“Thus, in view of the above,
though it cannot be said that the
order impugned runs counter to the
law laid down by the Hon'ble
Supreme Court, the provisions of
Section 125 CrPC are applicable
irrespective of the personal law
and it does not make any
distinction whether the daughter
claiming maintenance is a Hindu or
a Muslim. However, taking an
overall view of the matter, I,
with all respect to the Hon'ble
Court, am of the candid view that
the provisions require literal
interpretation and a daughter
would cease to have the benefit of
the provisions under Section 125
CrPC on attaining majority, though
she would be entitled to claim the
benefits further under the
statute/personal law. But the
Court is not inclined to
interfere, as the order does not
result in miscarriage of justice,
rather interfering with the order
would create great inconvenience
to Respondent 3 as she would be
forced to file another petition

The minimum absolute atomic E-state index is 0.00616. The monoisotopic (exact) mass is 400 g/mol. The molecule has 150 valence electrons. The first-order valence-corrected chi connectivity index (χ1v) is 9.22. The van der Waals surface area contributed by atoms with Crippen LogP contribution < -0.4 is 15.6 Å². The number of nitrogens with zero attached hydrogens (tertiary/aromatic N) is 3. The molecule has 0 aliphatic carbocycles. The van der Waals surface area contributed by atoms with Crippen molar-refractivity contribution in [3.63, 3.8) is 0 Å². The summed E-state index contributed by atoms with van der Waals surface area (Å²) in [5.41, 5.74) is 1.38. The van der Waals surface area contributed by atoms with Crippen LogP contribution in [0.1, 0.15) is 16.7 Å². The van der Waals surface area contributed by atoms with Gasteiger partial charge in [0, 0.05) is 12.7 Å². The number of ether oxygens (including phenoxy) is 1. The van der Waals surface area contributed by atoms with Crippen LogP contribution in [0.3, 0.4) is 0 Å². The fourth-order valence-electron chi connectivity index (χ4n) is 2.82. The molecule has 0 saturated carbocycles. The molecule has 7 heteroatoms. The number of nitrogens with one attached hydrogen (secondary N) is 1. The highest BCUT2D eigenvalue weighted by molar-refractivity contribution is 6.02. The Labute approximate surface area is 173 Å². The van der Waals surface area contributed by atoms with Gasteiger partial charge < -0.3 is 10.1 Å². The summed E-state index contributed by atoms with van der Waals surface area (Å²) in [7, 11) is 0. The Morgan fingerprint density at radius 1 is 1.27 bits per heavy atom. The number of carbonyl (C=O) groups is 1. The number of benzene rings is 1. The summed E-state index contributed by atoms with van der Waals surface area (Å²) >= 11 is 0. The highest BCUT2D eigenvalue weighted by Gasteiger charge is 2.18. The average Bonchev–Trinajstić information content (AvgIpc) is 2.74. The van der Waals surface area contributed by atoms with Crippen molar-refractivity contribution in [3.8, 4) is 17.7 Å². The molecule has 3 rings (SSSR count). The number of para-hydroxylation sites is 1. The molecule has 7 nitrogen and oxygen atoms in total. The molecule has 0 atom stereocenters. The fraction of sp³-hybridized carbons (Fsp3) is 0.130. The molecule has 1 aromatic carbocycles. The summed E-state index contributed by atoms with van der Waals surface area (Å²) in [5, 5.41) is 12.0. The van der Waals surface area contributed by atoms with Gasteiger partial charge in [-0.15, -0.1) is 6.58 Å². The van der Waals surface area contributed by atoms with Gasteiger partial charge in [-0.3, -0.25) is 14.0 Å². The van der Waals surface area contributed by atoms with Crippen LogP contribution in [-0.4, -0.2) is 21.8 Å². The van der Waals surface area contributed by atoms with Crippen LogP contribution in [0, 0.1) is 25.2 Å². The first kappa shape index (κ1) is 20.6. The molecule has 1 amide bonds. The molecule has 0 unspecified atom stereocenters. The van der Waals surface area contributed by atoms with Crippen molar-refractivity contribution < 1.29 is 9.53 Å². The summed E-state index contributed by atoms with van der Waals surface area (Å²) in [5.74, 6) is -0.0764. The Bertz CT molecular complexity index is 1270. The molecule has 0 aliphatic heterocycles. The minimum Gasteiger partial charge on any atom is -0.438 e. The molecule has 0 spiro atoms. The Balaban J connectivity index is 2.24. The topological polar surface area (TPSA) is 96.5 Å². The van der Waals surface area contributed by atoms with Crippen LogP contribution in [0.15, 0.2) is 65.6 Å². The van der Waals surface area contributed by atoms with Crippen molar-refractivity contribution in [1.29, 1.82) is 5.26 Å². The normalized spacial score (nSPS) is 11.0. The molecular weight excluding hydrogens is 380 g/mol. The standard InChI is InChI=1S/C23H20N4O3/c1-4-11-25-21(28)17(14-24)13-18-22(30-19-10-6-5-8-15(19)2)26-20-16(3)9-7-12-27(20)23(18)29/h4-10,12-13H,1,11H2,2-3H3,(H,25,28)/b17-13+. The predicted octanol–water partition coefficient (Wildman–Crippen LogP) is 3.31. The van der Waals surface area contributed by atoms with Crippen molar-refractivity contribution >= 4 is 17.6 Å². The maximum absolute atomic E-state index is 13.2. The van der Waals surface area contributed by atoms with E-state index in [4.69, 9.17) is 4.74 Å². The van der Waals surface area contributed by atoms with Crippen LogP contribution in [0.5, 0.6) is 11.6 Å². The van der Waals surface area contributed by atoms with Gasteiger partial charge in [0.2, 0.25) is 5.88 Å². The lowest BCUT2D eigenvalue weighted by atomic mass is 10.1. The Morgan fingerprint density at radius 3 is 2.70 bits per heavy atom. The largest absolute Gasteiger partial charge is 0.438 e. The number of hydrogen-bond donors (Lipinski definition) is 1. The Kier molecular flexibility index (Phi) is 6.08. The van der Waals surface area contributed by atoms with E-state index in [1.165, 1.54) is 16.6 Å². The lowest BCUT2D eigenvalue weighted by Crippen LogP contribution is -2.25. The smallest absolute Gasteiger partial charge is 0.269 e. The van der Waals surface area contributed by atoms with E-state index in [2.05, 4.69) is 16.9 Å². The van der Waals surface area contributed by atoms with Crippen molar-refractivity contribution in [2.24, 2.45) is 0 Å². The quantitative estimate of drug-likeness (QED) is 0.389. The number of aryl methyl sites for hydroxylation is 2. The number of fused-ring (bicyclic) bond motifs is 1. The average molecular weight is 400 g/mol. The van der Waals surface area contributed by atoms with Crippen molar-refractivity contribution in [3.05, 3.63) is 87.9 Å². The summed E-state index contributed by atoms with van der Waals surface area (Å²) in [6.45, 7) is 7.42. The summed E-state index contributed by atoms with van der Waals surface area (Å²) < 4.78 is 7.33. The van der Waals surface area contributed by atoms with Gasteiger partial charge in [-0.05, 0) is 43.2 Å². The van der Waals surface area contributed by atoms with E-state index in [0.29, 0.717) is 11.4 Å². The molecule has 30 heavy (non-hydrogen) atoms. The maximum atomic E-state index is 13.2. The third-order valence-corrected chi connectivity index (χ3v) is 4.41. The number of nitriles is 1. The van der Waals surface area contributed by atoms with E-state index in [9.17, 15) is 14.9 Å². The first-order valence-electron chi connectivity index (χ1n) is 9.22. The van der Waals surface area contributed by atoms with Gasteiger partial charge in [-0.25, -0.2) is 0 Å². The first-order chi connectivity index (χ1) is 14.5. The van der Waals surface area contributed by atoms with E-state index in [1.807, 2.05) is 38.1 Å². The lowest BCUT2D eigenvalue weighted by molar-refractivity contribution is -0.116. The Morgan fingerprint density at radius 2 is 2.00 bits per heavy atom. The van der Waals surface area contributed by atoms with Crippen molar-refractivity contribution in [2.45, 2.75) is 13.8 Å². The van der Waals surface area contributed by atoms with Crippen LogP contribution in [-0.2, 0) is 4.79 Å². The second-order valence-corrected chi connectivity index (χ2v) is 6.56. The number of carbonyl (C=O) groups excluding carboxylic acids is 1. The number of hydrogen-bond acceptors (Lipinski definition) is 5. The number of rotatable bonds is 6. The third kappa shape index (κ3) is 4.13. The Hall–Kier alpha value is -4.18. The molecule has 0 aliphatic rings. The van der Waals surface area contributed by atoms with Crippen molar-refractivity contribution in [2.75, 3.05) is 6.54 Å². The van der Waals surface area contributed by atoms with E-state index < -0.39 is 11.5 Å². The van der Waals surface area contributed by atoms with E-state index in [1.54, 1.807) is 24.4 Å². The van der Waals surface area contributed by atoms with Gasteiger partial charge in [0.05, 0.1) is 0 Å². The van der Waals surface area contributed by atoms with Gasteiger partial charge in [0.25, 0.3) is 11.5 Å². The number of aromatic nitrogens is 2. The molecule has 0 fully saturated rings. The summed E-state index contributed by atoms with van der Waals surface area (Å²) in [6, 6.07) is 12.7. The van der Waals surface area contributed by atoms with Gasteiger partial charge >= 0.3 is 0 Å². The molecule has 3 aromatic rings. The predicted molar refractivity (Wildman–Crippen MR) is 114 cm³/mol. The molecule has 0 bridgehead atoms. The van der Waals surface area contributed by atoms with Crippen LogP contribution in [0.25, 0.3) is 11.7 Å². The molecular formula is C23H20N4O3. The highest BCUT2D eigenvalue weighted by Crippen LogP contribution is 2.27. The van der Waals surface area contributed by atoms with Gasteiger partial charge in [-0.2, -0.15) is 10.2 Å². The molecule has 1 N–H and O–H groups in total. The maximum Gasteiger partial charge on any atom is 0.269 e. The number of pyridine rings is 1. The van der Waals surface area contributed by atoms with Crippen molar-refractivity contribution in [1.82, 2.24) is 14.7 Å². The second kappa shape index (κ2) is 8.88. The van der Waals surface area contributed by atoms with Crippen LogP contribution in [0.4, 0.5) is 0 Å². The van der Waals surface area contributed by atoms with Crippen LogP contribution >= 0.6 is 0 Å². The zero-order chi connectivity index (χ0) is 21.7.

under sub-section (3) of Section
20 of the Act of 1956 for further
maintenance etc. Thus, in order to

avoid multiplicity of litigations,
the order impugned does not
warrant interference.”
(underlined by us)
22. The judgment of this Court in Jagdish Jugtawat
(supra) is sheet anchor of learned counsel for the
appellant. The question which came for consideration
before this Court in Jagdish Jugtawat’s case has
been noted in paragraph 3 of the judgment which is to
the following effect:
“3. In view of the finding recorded and
the observations made by the learned
Single Judge of the High Court, the only
question that arises for consideration is
whether the order calls for
interference. .....”
23. This Court answered the question noticed in
paragraph 3 as above in paragraph 4 in the following
words:
“4. Applying the principle to the facts
and circumstances of the case in hand, it
is manifest that the right of a minor girl
for maintenance from parents after
attaining majority till her marriage is
recognized in Section 20(3) of the Hindu
Adoptions and Maintenance Act. Therefore,
no exception can be taken to the
judgment/order passed by the learned
Single Judge for maintaining the order